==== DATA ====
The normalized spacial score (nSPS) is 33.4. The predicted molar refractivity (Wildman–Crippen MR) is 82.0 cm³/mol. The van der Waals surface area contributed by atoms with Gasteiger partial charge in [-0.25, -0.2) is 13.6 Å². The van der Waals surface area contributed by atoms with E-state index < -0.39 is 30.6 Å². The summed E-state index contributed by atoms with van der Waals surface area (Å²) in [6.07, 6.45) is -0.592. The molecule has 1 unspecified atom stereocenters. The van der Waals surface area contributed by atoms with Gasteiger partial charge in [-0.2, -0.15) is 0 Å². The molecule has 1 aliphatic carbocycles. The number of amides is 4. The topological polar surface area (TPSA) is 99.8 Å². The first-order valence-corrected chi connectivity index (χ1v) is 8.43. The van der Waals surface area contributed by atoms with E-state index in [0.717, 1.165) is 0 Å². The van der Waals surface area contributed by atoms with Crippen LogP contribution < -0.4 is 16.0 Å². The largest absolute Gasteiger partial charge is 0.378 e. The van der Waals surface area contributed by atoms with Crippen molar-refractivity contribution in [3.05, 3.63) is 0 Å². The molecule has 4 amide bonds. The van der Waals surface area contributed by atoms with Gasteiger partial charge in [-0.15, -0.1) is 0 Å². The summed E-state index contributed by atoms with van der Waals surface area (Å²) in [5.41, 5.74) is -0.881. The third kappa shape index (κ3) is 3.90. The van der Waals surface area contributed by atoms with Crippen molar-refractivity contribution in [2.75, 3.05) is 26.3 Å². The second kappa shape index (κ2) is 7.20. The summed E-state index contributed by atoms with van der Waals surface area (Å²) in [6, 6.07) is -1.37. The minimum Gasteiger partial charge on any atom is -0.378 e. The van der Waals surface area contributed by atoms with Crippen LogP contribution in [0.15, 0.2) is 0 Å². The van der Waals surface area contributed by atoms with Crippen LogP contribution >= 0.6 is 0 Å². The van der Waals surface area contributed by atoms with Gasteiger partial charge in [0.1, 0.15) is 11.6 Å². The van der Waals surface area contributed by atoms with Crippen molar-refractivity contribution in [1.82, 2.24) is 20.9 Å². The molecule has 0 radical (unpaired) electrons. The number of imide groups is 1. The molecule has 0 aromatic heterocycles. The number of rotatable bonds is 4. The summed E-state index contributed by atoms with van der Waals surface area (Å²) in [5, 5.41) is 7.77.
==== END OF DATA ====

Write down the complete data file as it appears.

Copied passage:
The normalized spacial score (nSPS) is 33.4. The predicted molar refractivity (Wildman–Crippen MR) is 82.0 cm³/mol. The van der Waals surface area contributed by atoms with Gasteiger partial charge in [-0.25, -0.2) is 13.6 Å². The van der Waals surface area contributed by atoms with E-state index < -0.39 is 30.6 Å². The summed E-state index contributed by atoms with van der Waals surface area (Å²) in [6.07, 6.45) is -0.592. The molecule has 1 unspecified atom stereocenters. The van der Waals surface area contributed by atoms with Gasteiger partial charge in [-0.2, -0.15) is 0 Å². The molecule has 1 aliphatic carbocycles. The number of amides is 4. The topological polar surface area (TPSA) is 99.8 Å². The first-order valence-corrected chi connectivity index (χ1v) is 8.43. The van der Waals surface area contributed by atoms with E-state index in [0.717, 1.165) is 0 Å². The van der Waals surface area contributed by atoms with Crippen LogP contribution < -0.4 is 16.0 Å². The largest absolute Gasteiger partial charge is 0.378 e. The van der Waals surface area contributed by atoms with Crippen molar-refractivity contribution in [3.05, 3.63) is 0 Å². The molecule has 4 amide bonds. The van der Waals surface area contributed by atoms with Gasteiger partial charge in [-0.15, -0.1) is 0 Å². The summed E-state index contributed by atoms with van der Waals surface area (Å²) in [5.41, 5.74) is -0.881. The third kappa shape index (κ3) is 3.90. The van der Waals surface area contributed by atoms with Crippen molar-refractivity contribution in [2.75, 3.05) is 26.3 Å². The second kappa shape index (κ2) is 7.20. The summed E-state index contributed by atoms with van der Waals surface area (Å²) in [6, 6.07) is -1.37. The minimum Gasteiger partial charge on any atom is -0.378 e. The van der Waals surface area contributed by atoms with Crippen LogP contribution in [0.15, 0.2) is 0 Å². The van der Waals surface area contributed by atoms with Crippen LogP contribution >= 0.6 is 0 Å². The van der Waals surface area contributed by atoms with Gasteiger partial charge in [0.1, 0.15) is 11.6 Å². The van der Waals surface area contributed by atoms with Crippen molar-refractivity contribution in [1.82, 2.24) is 20.9 Å². The molecule has 0 radical (unpaired) electrons. The number of imide groups is 1. The molecule has 0 aromatic heterocycles. The number of rotatable bonds is 4. The summed E-state index contributed by atoms with van der Waals surface area (Å²) in [5, 5.41) is 7.77.